At the beginning of last week I realised I was going to have way to many grapes on my vine to just eat them. A plan was needed to make sure they didn’t go to waste. Enter my friend Miss E, master jam and chutney maker, Goddess of sweet things you find in jars.
So after and with the aid of some internet research it was decided to make grape jam. This appears to be fairly common / popular in America but believe me it’s unheard of here in England. I’ve even started looking while out shopping and haven’t been able to find any on sale anywhere.
My lovely little vine is only a few years old. The previous vines were, ahem, eaten by Pebbles the dog just before reaching fruiting age. The variety is Leon Millot which I bought from Ken Muir and is often used to make wine. But since I’m more of a vodka girl the jam plan won out. There were a few very small bunches of grapes last year but boy oh boy what a haul this year. I took a few shots before I went in with my secateurs to start my little harvest.
I eventually stopped at half a stone of grapes, even though there were still some on the vine. I figured that should be more than enough and leaving some for wildlife seemed like a good idea! That said I’m not sure what wildlife I get in my garden that might eat grapes, but if there is any there is a treat waiting for them.
Then it was jam making time at Miss E’s……
As you can see we had quite a few grapes…
After washing and de-stalking them we got in there with our hands (not feet) and squished all the grapes. I can’t describe how strange but amazing it felt! Although there was some splattering (and screaming when the odd earwig and spider was found during the washing process) I was very impressed with how little mess we made.
The juice, flesh and pips were then brought to the boil and allowed to simmer. Some of the websites I’d read indicated that the pips would float to the top and could be easily skimmed of at this point – but it didn’t happen. We also came to the conclusion the pips wouldn’t be a problem, after all we both like the pips in other jams! Now there were mixed instructions on the websites I’d seen about adding water, so we ended up doing an experiment at this point. Add water to one batch and leave the other batch with just the juice.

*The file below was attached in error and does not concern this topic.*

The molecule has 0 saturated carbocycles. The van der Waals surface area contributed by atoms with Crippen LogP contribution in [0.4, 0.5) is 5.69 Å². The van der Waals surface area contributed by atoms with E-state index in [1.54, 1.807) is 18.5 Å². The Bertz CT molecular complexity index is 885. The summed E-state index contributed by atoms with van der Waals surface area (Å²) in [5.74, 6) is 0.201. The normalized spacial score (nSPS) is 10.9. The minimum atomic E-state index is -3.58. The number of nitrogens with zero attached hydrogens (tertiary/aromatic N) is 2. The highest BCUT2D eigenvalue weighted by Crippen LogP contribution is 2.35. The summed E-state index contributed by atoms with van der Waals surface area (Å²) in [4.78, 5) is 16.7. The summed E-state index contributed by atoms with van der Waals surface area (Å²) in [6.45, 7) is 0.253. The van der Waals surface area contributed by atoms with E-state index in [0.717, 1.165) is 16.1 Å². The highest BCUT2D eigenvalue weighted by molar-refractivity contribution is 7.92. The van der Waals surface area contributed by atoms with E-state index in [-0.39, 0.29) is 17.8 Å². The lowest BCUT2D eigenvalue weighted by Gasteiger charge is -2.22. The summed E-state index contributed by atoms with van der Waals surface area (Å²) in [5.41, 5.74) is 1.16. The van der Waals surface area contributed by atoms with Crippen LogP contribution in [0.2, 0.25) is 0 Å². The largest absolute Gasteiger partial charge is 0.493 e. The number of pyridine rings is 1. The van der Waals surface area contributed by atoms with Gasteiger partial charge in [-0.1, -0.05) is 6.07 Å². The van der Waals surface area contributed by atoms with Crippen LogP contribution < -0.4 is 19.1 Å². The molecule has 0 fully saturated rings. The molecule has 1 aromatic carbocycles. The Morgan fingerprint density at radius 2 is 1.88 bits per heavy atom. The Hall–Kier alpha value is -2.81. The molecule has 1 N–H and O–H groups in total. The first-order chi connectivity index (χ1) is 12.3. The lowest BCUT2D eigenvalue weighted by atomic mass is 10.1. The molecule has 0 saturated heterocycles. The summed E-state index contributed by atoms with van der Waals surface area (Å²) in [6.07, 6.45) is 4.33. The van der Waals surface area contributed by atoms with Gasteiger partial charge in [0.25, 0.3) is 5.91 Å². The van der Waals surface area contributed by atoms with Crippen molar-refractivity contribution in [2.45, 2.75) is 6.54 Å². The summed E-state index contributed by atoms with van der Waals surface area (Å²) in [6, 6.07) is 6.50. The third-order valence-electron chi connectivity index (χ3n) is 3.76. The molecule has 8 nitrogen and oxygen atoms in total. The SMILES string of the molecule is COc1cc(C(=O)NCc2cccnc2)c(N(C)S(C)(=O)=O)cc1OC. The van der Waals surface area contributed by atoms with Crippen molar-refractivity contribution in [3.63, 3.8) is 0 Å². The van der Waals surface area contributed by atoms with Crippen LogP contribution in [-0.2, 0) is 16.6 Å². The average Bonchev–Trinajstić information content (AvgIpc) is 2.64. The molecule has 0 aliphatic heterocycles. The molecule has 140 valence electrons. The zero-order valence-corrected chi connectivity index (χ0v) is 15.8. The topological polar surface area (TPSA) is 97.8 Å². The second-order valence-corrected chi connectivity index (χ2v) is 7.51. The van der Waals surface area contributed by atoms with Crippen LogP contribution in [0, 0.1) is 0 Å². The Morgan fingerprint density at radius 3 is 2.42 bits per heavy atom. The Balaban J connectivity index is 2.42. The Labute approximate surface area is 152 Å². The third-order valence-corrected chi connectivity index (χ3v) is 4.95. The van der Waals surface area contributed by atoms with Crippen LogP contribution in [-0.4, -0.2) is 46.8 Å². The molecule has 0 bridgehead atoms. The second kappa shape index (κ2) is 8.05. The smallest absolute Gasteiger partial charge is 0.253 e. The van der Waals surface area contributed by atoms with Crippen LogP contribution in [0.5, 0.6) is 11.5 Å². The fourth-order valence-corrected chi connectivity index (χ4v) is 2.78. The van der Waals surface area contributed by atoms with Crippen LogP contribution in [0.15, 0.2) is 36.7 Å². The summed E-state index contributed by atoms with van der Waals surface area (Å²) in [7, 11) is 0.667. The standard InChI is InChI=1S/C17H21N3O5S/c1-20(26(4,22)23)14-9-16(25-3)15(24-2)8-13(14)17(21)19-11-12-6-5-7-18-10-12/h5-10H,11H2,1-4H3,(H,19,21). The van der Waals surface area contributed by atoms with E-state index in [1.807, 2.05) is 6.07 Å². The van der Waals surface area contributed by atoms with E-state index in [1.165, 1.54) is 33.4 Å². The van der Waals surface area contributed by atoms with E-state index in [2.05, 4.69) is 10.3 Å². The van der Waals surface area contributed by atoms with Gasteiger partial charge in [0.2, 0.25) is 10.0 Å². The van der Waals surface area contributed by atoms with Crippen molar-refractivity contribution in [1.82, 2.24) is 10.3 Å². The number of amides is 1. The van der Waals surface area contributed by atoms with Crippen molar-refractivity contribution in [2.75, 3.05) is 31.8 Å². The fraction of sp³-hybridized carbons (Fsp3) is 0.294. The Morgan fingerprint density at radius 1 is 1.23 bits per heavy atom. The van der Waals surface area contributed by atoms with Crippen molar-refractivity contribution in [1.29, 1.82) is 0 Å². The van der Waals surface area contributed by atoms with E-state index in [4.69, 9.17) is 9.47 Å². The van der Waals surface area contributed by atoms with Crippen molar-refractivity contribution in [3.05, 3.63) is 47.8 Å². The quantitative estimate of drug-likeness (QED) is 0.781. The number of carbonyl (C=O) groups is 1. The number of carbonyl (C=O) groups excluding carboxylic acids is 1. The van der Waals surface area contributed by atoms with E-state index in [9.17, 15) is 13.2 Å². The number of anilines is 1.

The sugar was then added and there was more boiling.
Then it was pouring time (the pan without the water was ‘setting’ quickly but the other pan needed pretty much all the water to be boiled off, reducing the level back down to where it had been before we added the water).
We had a variety of jars waiting to receive their new syrupy contents…… Then the long wait began to see what it would be like, with hopes high after we licked out the pans. It tasted delicious.
1.Wash and de-stalk your grapes then weigh them.
2.Place in a large pan and bring to the boil. Once boiling, turn down the heat and allow to simmer gently for 20 minutes. We stirred occasionally but probably didn’t need to.
3.Add granulated sugar. We used half the starting weight of each pan. Bring slowly back to the boil stirring constantly until you can no longer feel any of the sugar on the base of the pan.
4.Boil hard from 5 minutes then start checking to see if it’s setting. (We checked every 2 minutes)
5.Once it starts to show signs of setting (see below) turn the heat off and start pouring into your prepared jars. Cover in a wax seal, plastic lid and secure with a rubber band.
6.Allow to cool and set over night before eating. (You can lick out the pan if you like tho… hehe)
Preparing the Jars…
The jars you use must be sterile inside or the jam won’t keep. To do this pour boiling water into them to sterilise and them place in a warm (about 100 Degrees C) oven until needed.
Testing for Setting…
Place a clean saucer in the freezer (or fridge if you don’t have a freezer) until you think that your jam might be ready. To test put a small amount of the jam mixture on the plate. leave for a few seconds and then push your finger through it. If is starts to for little ridges in front of your finger it’s ready.